In addition to gathering creative ideas from those submitting betas, the committee is seeking input from anyone wanting to submit their ideas for the DPLA. “We would love to hear from you. How do you want to use the DPLA? What would you like to see us build? Visit http://www.allourideas.org/dpla and let us know.”
However, at this point, this poll site presents a random survey with pairs of questions presented for voting—it doesn’t allow for voting on a single idea, though it does allow user-submitted ideas. This may change, according to the organizer.
There have already been more than 6 beta proposals, according to Palfrey. One collaborative proposal from some public libraries, academic libraries, and others has already been openly circulated by David Weinberger to the listserv for comments. It proposes two related, working software prototypes: ShelfLife, which provides users with a rich environment for exploring DPLA content, and LibraryCloud, the backend metadata server that supports ShelfLife. Both are open source projects and both will support linked open data.
Palfry sees the DPLA initiative as taking a “big tent approach” so that many people can see themselves succeeding. “This is not a competitive project—it is meant to be complementary to other initiatives.” And, he notes, “We’re trying fairly relentlessly to keep our minds open.”
They asked for input and ideas, and, to that end, the listserv has proven to be a hotbed of discussion and debate. In particular, David H. Rothman, cofounder of LibraryCity.org, founder of TeleRead, and long-time advocate of a national digital library, has been an extremely active participant on the listserv. He argues vigorously against Palfry’s approach and instead advocates for a dual system that separates the diverging interests of academic and public libraries.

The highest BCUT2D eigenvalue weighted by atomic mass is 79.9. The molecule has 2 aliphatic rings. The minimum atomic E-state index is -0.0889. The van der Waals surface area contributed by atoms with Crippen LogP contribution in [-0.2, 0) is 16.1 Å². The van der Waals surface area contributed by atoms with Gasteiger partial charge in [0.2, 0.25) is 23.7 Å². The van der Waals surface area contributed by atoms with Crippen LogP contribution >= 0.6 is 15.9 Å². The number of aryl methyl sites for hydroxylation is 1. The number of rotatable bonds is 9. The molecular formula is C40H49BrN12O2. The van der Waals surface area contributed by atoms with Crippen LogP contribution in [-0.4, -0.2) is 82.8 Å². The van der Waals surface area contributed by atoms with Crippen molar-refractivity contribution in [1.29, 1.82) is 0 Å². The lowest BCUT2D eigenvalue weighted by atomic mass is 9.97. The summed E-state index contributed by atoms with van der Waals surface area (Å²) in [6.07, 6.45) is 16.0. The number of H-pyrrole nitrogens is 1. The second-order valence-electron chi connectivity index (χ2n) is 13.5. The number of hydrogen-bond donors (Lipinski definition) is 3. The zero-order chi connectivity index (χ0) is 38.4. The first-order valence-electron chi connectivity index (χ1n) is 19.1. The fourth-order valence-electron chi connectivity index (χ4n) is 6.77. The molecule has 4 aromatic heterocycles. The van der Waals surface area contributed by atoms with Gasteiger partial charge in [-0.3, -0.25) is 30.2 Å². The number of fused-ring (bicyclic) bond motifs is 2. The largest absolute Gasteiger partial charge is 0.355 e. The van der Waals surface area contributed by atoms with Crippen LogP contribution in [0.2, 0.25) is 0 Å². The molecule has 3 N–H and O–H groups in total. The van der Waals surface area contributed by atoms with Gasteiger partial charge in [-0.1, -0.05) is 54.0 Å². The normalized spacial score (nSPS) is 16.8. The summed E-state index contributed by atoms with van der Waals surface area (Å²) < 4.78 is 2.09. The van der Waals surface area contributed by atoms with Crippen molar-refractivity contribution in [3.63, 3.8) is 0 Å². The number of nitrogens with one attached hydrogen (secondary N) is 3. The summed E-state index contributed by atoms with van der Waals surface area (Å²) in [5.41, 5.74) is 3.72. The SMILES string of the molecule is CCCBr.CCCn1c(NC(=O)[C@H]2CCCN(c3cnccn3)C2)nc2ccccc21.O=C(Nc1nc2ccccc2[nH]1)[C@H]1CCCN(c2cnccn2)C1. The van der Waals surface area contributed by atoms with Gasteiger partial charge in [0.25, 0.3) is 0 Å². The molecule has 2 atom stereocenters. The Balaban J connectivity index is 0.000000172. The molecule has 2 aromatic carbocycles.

In an opinion piece in Library Journal, he wrote:
[T]he Digital Public Library of America and friends should push toward two tightly intertwined but separate entities—a Scholarly Digital Library of America (perhaps mostly privately funded, in line with the original vision out of Harvard) and a National Digital Library of America (mostly publicly funded, and with true public governance).
—A Point-Counterpoint on the Digital Public Library of America, with David Rothman, “Why We Need Two National Digital Library Systems,” and John Palfrey, “Come Now, Let Us Reason Together: A Clean Slate Project on the Future of Libraries.”
There followed a heated discussion on the listserv about “forking” the initiative, as Rothman suggested. Some questioned what the “P” in DPLA means. Others urged the importance of starting from common ground and acting from a unified position of strength. Some suggested the initiative should foster broader collaboration across library, museum, and other cultural heritage institutions.
Then, Palfrey wrote on June 6 to the listserv: “The SC has heard and acknowledges the broad discussion on the listserv about dropping the P. SC members are asked to think about their views on this matter and to test variants/new ideas and bring feedback to the June in-person SC meeting.”
The Chief Officers of State Library Agencies (COSLA) have called upon the Steering Committee of the DPLA “to reconsider the name of the project and adopt a name that would not have the unintended consequence of undermining support for public libraries in the U.S.”
All of these are welcome steps forward in the conversation. To keep up with the discussion, subscribe to the list at https://cyber.law.harvard.edu/lists/subscribe/dpla-discussion.